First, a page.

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Windage Power Loss in Gas Foil Bearings and the Rotor-Stator Clearance of High Speed Generators Operating in High Pressure Environments

[+] Author Affiliations
Robert J. Bruckner

NASA Glenn Research Center, Cleveland, OH

Paper No. GT2009-60118, pp. 263-270; 8 pages
doi:10.1115/GT2009-60118
From:
  • ASME Turbo Expo 2009: Power for Land, Sea, and Air
  • Volume 5: Microturbines and Small Turbomachinery; Oil and Gas Applications
  • Orlando, Florida, USA, June 8–12, 2009
  • Conference Sponsors: International Gas Turbine Institute
  • ISBN: 978-0-7918-4886-9 | eISBN: 978-0-7918-3849-5

abstract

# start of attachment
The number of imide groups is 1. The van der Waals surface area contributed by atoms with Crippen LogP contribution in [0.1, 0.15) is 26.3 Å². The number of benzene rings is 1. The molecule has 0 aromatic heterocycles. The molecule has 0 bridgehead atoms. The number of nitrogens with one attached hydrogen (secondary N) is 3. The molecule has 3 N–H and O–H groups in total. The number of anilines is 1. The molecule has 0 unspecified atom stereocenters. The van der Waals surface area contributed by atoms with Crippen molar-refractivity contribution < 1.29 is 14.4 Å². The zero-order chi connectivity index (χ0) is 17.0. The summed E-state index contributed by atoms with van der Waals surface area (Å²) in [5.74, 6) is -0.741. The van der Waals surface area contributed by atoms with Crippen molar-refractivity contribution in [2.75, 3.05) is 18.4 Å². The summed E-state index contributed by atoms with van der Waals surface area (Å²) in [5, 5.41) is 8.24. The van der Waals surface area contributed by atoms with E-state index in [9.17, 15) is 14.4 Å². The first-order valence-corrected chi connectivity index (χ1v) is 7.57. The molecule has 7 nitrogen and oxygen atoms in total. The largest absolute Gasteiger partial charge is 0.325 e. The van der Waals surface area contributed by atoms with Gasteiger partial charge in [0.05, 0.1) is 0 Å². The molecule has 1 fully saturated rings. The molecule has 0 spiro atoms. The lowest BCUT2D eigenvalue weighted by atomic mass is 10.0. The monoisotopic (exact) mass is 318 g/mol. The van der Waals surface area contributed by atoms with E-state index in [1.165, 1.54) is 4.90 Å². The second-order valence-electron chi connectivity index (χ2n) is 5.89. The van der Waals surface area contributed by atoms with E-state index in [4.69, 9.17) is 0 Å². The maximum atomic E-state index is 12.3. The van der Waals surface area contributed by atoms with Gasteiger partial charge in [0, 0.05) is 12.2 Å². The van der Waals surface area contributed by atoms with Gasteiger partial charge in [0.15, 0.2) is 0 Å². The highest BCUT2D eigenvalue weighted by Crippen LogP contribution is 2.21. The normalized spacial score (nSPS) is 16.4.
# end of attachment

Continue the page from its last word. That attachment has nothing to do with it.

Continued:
Closed Brayton Cycle (CBC) and Closed Supercritical Cycle (CSC) engines are prime candidates to convert heat from a reactor into electric power for robotic space exploration and habitation. These engine concepts incorporate a permanent magnet starter / generator mounted on the engine shaft along with the requisite turbomachinery. Successful completion of the long duration missions currently anticipated for these engines will require designs that adequately address all losses within the machine. The preliminary thermal management concept for these engine types is to use the cycle working fluid to provide the required cooling. In addition to providing cooling, the working fluid will also serve as the bearing lubricant. Additional requirements due to the unique application of these microturbines are zero contamination of the working fluid and entirely maintenance-free operation for many years. Losses in the gas foil bearings and within the rotor-stator gap of the generator become increasingly important as both rotational speed and mean operating pressure are increased. This paper presents the results of an experimental study, which obtained direct torque measurements on gas foil bearings and generator rotor-stator gaps. Test conditions for these measurements included rotational speeds up to 42000 revolutions per minute, pressures up to 45 atmospheres, and test gases of Nitrogen, Helium, and Carbon Dioxide. These conditions provided a maximum test Taylor number of nearly one million. The results show an exponential rise in power loss as mean operating density is increased for both the gas foil bearing and generator windage. These typical “secondary” losses can become larger than the total system output power if conventional design paradigms are followed. A non-dimensional analysis is presented to extend the experimental results into the CSC range for the generator windage.

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